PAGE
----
Umeshu is often mistranslated as "plum wine." Plum liquor is a more accurate term. It's made by letting plums steep inside of a neutral spirit such as korui (multi-distilled) shochu. As there isn't any actual fermentation or distillation going on when making the umeshu itself, it's the only kind of alcohol that consumers are legally allowed to "make" and consume at home in Japan. Homebrewing and home distillation remain illegal.
Nakano BC has a new spirit out now called Kayuki that takes things a step further. After making umeshu, they then distill it, creating an umeshu-based spirit. At 45% abv, it's around triple the strength of an umeshu. Additionally, Nakano BC has apparently taken out a patent on the plum-stepping process used to make the umeshu itself, where they are reducing oxidization of the plums by stirring them from time to time. Who knew stirring is something you could patent?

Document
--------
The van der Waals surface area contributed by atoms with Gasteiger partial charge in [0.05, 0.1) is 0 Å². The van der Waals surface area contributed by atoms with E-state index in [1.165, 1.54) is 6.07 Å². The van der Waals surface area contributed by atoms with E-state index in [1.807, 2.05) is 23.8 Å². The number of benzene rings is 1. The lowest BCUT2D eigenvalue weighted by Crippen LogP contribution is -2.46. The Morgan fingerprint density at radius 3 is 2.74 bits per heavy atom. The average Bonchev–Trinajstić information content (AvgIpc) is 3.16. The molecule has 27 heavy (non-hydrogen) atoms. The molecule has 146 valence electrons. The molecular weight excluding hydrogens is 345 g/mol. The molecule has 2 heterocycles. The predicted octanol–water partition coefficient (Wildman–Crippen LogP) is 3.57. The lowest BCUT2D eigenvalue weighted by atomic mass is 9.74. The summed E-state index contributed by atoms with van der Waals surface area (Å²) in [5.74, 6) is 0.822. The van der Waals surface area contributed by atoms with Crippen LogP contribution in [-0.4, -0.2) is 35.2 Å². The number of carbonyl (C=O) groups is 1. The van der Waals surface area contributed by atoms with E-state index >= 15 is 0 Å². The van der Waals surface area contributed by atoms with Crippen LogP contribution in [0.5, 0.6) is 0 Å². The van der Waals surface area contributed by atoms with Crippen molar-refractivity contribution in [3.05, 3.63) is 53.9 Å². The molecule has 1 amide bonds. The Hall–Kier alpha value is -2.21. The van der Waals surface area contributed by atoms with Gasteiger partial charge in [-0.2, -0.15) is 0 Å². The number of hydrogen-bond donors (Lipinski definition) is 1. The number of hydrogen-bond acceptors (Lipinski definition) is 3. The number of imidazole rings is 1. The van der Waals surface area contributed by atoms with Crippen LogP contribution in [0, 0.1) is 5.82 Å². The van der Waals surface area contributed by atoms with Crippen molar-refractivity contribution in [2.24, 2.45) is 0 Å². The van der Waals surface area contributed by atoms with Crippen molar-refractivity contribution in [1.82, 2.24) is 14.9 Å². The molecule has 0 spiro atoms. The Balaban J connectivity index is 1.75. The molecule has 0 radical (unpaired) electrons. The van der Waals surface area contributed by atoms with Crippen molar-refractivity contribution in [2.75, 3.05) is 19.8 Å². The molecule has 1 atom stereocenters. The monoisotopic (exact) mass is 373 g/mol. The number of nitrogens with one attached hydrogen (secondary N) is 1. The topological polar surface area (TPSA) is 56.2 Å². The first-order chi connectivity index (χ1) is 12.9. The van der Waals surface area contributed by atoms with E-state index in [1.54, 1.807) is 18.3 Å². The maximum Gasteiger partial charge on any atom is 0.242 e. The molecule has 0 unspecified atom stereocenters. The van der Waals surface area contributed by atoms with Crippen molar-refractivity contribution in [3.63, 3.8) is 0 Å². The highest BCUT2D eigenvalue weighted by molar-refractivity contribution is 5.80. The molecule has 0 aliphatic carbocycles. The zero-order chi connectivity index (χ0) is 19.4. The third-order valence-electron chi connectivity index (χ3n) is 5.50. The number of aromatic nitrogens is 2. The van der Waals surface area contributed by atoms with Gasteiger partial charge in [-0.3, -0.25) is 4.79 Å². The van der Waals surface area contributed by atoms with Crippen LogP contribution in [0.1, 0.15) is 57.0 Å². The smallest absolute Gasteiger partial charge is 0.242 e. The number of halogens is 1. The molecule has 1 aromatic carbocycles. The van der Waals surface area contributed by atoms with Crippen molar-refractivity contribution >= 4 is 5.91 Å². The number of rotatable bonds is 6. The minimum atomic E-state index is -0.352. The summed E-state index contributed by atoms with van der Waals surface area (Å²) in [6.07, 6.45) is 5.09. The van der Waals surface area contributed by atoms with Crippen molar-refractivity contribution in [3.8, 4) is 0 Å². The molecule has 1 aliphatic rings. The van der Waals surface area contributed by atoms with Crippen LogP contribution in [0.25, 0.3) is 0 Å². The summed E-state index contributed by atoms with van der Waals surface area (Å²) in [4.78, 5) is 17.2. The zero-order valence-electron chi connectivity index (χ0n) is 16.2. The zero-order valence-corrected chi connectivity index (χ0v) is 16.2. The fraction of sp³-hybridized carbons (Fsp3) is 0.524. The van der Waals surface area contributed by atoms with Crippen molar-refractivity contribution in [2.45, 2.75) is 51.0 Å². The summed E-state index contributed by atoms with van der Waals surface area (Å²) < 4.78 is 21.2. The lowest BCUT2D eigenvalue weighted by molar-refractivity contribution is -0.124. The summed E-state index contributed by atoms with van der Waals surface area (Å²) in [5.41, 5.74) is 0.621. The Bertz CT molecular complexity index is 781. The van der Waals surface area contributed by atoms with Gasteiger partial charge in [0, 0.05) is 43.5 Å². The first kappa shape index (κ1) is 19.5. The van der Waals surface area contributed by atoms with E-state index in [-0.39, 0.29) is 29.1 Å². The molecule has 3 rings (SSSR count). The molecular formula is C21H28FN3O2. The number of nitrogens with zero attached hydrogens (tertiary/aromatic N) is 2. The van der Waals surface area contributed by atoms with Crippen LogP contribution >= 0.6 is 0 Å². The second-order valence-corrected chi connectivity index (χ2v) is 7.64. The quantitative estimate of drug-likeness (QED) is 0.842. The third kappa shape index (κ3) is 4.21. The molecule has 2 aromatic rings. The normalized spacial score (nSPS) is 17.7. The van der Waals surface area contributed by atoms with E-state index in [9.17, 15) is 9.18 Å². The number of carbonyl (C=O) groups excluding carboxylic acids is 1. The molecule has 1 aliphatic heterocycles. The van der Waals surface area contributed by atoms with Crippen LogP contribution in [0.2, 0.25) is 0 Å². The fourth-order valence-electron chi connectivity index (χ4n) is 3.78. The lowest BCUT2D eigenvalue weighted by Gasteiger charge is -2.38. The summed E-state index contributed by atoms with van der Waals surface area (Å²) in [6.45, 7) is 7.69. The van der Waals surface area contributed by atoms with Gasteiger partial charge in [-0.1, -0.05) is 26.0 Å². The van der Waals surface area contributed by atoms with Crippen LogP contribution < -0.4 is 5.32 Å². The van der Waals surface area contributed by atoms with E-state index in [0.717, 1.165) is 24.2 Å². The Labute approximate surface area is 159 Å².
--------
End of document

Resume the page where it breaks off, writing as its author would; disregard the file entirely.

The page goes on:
Anyway, since sugar is normally added when making umeshu, it often ends up being super sweet. Think "green gummy bear" levels of sweet. As a result it tends to completely overpower most anything you try to mix it with, so umeshu itself is essentially never used in cocktails. Plum/ume flavor itself is rare in a cocktail, so hopefully releases like Kayuki here will give bartenders an opportunity to bring a plum flavor without it being overly sweet.
700ml, 45% abv, 3500 yen before tax
Whiskey Richard is the founder of nomunication.jp, and has been saying he has lived in Japan for ten years for the past four years. He enjoys drinking basically anything except straight-up Campari.